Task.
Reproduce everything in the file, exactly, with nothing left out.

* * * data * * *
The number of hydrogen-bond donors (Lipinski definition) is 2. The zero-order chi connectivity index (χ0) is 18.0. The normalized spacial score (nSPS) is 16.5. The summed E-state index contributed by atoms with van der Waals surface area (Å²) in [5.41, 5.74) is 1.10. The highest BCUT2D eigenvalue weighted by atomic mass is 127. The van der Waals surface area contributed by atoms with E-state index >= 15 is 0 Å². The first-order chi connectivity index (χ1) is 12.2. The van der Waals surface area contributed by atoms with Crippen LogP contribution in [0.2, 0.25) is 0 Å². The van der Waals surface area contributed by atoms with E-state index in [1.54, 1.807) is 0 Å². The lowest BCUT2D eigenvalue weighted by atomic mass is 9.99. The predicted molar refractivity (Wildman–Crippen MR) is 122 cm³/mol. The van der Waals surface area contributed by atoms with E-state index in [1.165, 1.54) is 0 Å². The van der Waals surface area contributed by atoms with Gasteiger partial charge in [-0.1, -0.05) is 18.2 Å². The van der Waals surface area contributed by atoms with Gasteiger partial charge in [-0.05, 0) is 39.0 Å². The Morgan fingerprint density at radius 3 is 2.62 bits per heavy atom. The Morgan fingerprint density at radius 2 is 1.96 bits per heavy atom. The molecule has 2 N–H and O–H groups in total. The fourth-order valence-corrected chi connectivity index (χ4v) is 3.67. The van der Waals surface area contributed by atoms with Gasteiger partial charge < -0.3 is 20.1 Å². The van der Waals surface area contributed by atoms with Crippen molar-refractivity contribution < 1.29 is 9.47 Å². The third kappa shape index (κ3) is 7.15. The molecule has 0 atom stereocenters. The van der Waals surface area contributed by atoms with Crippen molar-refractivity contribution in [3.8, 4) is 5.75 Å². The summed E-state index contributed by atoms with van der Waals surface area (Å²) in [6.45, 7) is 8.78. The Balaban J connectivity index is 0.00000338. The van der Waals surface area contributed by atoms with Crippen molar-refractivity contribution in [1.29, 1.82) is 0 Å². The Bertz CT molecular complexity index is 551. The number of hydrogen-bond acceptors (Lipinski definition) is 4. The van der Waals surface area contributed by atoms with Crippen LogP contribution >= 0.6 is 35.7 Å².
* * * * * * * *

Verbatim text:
The number of hydrogen-bond donors (Lipinski definition) is 2. The zero-order chi connectivity index (χ0) is 18.0. The normalized spacial score (nSPS) is 16.5. The summed E-state index contributed by atoms with van der Waals surface area (Å²) in [5.41, 5.74) is 1.10. The highest BCUT2D eigenvalue weighted by atomic mass is 127. The van der Waals surface area contributed by atoms with E-state index >= 15 is 0 Å². The first-order chi connectivity index (χ1) is 12.2. The van der Waals surface area contributed by atoms with Crippen LogP contribution in [0.2, 0.25) is 0 Å². The van der Waals surface area contributed by atoms with E-state index in [1.54, 1.807) is 0 Å². The lowest BCUT2D eigenvalue weighted by atomic mass is 9.99. The predicted molar refractivity (Wildman–Crippen MR) is 122 cm³/mol. The van der Waals surface area contributed by atoms with E-state index in [1.165, 1.54) is 0 Å². The van der Waals surface area contributed by atoms with Gasteiger partial charge in [-0.1, -0.05) is 18.2 Å². The van der Waals surface area contributed by atoms with Gasteiger partial charge in [-0.05, 0) is 39.0 Å². The Morgan fingerprint density at radius 3 is 2.62 bits per heavy atom. The Morgan fingerprint density at radius 2 is 1.96 bits per heavy atom. The molecule has 2 N–H and O–H groups in total. The fourth-order valence-corrected chi connectivity index (χ4v) is 3.67. The van der Waals surface area contributed by atoms with Gasteiger partial charge < -0.3 is 20.1 Å². The van der Waals surface area contributed by atoms with Crippen molar-refractivity contribution < 1.29 is 9.47 Å². The third kappa shape index (κ3) is 7.15. The molecule has 0 atom stereocenters. The van der Waals surface area contributed by atoms with Crippen molar-refractivity contribution in [3.8, 4) is 5.75 Å². The summed E-state index contributed by atoms with van der Waals surface area (Å²) in [6.45, 7) is 8.78. The Balaban J connectivity index is 0.00000338. The van der Waals surface area contributed by atoms with Crippen molar-refractivity contribution in [1.29, 1.82) is 0 Å². The Bertz CT molecular complexity index is 551. The number of hydrogen-bond acceptors (Lipinski definition) is 4. The van der Waals surface area contributed by atoms with Crippen LogP contribution >= 0.6 is 35.7 Å².